Syeda Kanza Kazmi ( Fourth Year MBBS Student, Dow University of Health Sciences, Karachi, Pakistan. )
Fatima Muhammad Asad Khan ( Fourth Year MBBS Student, Dow University of Health Sciences, Karachi, Pakistan. )
Ibtehaj-Ul-Haque ( Final Year MBBS Student, Dow University of Health Sciences, Karachi, Pakistan. )
Madam, the World Health Organization (WHO) recognizes Pakistan to be one of the top contributors in deaths related to accidental and road traffic injuries, mostly in the age group of 15-29.1 Even though preventing road accidents and investing in road safety has shown to benefit economy significantly, Pakistan spends only a minute fraction, approximately $0.07 per capita on road safety, which is around 0.2% of its military budget.1
The reason behind these alarming numbers and statistics is the lack of awareness and education in the general population and lack of adequate training about Basic Life Support (BLS) and trauma management in healthcare professionals in Pakistan.2 Moreover, Pakistan, also lacks organized Emergency Medical Services (EMS) system and pre-hospital care; thereby, the injury gets further aggravated by the time it reaches to the nearest healthcare facility.1
Statistics also reveal that Developed countries — with better safety protocols, organized emergency medical services and improved awareness in the general population - have been able to diminish this problem and limit the extent of disabilities associated with trauma.3 Meanwhile, in the developing countries, an increasing trend of the number of injuries related to mortality is reported.3
The establishment of a formal EMS system appears to be the most plausible permanent solution to reduce the morbidity and mortality associated with trauma in Pakistan. Being a developing country, a shortage of financial and infrastructural resources hinders the development of a centralized EMS system for the foreseeable future; however, prospects of achieving the desired goal have not faded away. A pilot programme carried out in the West African country of Ghana is a prime example of how training laypersons, particularly those most likely to come across injured patients, can improve pre-hospital trauma care, even in the setting of an absent EMS system.4
Accidental injuries have altered the course of life for many; some succumb to death, some flounder against irreversible, physical, and psychological trauma. Immediate and cost-effective interventions to improve the outcome of trauma patients in Pakistan are a need of the moment. Nationwide efforts to properly train lay people as first responders, proficient in entry-level protocols like BLS and on-site stabilization of patients should be the key priority for policymakers. Simulation, proven to be critical in emergency medical training,5 can also be adopted as an adjunct learning tool. Facilitating the existing ambulance services and improving current informal mechanisms of care are additional strategies which can ensure safe transfer to hospitals and thus, increase chances of patient survival.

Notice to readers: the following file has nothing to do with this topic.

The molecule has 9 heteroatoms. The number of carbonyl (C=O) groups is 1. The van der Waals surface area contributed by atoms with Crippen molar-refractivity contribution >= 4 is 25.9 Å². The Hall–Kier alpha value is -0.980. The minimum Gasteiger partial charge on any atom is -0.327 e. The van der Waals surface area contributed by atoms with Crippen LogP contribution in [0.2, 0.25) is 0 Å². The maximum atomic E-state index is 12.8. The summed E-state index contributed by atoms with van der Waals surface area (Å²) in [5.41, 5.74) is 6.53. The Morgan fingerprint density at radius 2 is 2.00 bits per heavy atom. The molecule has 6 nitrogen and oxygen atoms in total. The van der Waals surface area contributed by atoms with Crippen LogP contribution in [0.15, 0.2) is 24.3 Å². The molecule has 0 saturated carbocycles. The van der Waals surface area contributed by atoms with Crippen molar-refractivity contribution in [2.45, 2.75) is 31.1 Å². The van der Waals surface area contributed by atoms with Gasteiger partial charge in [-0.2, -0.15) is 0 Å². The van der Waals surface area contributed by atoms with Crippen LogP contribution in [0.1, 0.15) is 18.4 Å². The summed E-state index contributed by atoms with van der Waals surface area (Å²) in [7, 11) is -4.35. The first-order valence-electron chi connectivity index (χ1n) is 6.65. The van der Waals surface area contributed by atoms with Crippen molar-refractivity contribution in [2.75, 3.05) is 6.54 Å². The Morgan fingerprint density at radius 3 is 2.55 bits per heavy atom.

Conflict of Interest: None to declare.
Funding Disclosure: None to declare.
1. World Health Organization RO for the EM. Eastern Mediterranean Status Report on Road Safety: Call for Action. [Online] 2010 [Cited 2020 December 12]. Available from: URL: https://apps.who.int/iris/handle/10665/119908.
2. Irfan B, Zahid I, Khan MS, Khan OA, Zaidi S, Awan S, et al. Current state of knowledge of basic life support in health professionals of the largest city in Pakistan: a cross-sectional study. BMC Health Serv Res. 2019; 19:865.
3. WHO Injuries and violence: the facts 2014 [Online] 2014 [Cited 2020 November 12]. Available from: URL:http://www.who.int/violence_injury_prevention/media/news/2015/Injury_violence_facts_2014/en/
4. Mock CN, Tiska M, Adu-Ampofo M, Boakye G. Improvements in prehospital trauma care in an African country with no formal emergency medical services. J Trauma. 2002; 53:90-7.
5. Abelsson A, Rystedt I, Suserud BO, Lindwall L. Mapping the use of simulation in prehospital care–a literature review. Scand J Trauma Resusc Emerg Med. 2014; 22:22.